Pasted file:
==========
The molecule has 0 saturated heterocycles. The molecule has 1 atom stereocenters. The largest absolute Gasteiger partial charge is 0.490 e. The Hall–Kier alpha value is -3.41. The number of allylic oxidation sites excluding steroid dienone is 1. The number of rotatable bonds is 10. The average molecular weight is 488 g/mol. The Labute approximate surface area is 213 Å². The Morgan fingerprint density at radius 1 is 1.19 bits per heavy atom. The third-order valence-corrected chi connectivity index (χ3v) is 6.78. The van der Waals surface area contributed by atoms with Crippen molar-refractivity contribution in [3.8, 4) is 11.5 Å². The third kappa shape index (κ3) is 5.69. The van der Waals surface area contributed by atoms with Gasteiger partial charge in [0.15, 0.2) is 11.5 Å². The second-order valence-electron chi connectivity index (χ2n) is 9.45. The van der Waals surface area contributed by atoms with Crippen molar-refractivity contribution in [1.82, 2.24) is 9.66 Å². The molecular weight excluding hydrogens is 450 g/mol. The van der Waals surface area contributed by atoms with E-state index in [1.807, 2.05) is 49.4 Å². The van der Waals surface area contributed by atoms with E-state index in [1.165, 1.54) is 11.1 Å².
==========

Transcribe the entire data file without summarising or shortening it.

The molecule has 0 saturated heterocycles. The molecule has 1 atom stereocenters. The largest absolute Gasteiger partial charge is 0.490 e. The Hall–Kier alpha value is -3.41. The number of allylic oxidation sites excluding steroid dienone is 1. The number of rotatable bonds is 10. The average molecular weight is 488 g/mol. The Labute approximate surface area is 213 Å². The Morgan fingerprint density at radius 1 is 1.19 bits per heavy atom. The third-order valence-corrected chi connectivity index (χ3v) is 6.78. The van der Waals surface area contributed by atoms with Crippen molar-refractivity contribution in [3.8, 4) is 11.5 Å². The third kappa shape index (κ3) is 5.69. The van der Waals surface area contributed by atoms with Gasteiger partial charge in [0.15, 0.2) is 11.5 Å². The second-order valence-electron chi connectivity index (χ2n) is 9.45. The van der Waals surface area contributed by atoms with Crippen molar-refractivity contribution in [1.82, 2.24) is 9.66 Å². The molecular weight excluding hydrogens is 450 g/mol. The van der Waals surface area contributed by atoms with E-state index in [1.807, 2.05) is 49.4 Å². The van der Waals surface area contributed by atoms with E-state index in [1.165, 1.54) is 11.1 Å².